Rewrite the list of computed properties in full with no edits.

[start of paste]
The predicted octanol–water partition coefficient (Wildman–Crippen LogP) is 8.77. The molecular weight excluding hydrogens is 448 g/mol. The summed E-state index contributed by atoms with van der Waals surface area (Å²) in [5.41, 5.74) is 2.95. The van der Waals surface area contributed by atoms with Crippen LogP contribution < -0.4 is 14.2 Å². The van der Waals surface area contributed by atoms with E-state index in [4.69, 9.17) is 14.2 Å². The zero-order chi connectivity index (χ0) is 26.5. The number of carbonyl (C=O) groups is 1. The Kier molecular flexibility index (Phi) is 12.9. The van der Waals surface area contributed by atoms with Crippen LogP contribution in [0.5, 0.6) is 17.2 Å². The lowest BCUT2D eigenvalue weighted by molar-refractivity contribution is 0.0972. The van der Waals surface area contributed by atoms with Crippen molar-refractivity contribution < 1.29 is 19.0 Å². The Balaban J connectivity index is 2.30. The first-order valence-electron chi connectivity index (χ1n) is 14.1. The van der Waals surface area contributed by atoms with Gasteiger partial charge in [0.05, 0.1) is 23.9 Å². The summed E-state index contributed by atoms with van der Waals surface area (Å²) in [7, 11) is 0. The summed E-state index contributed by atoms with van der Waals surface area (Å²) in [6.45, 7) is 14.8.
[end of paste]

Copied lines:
The predicted octanol–water partition coefficient (Wildman–Crippen LogP) is 8.77. The molecular weight excluding hydrogens is 448 g/mol. The summed E-state index contributed by atoms with van der Waals surface area (Å²) in [5.41, 5.74) is 2.95. The van der Waals surface area contributed by atoms with Crippen LogP contribution < -0.4 is 14.2 Å². The van der Waals surface area contributed by atoms with E-state index in [4.69, 9.17) is 14.2 Å². The zero-order chi connectivity index (χ0) is 26.5. The number of carbonyl (C=O) groups is 1. The Kier molecular flexibility index (Phi) is 12.9. The van der Waals surface area contributed by atoms with Crippen LogP contribution in [0.5, 0.6) is 17.2 Å². The lowest BCUT2D eigenvalue weighted by molar-refractivity contribution is 0.0972. The van der Waals surface area contributed by atoms with Crippen molar-refractivity contribution < 1.29 is 19.0 Å². The Balaban J connectivity index is 2.30. The first-order valence-electron chi connectivity index (χ1n) is 14.1. The van der Waals surface area contributed by atoms with Gasteiger partial charge in [0.05, 0.1) is 23.9 Å². The summed E-state index contributed by atoms with van der Waals surface area (Å²) in [7, 11) is 0. The summed E-state index contributed by atoms with van der Waals surface area (Å²) in [6.45, 7) is 14.8.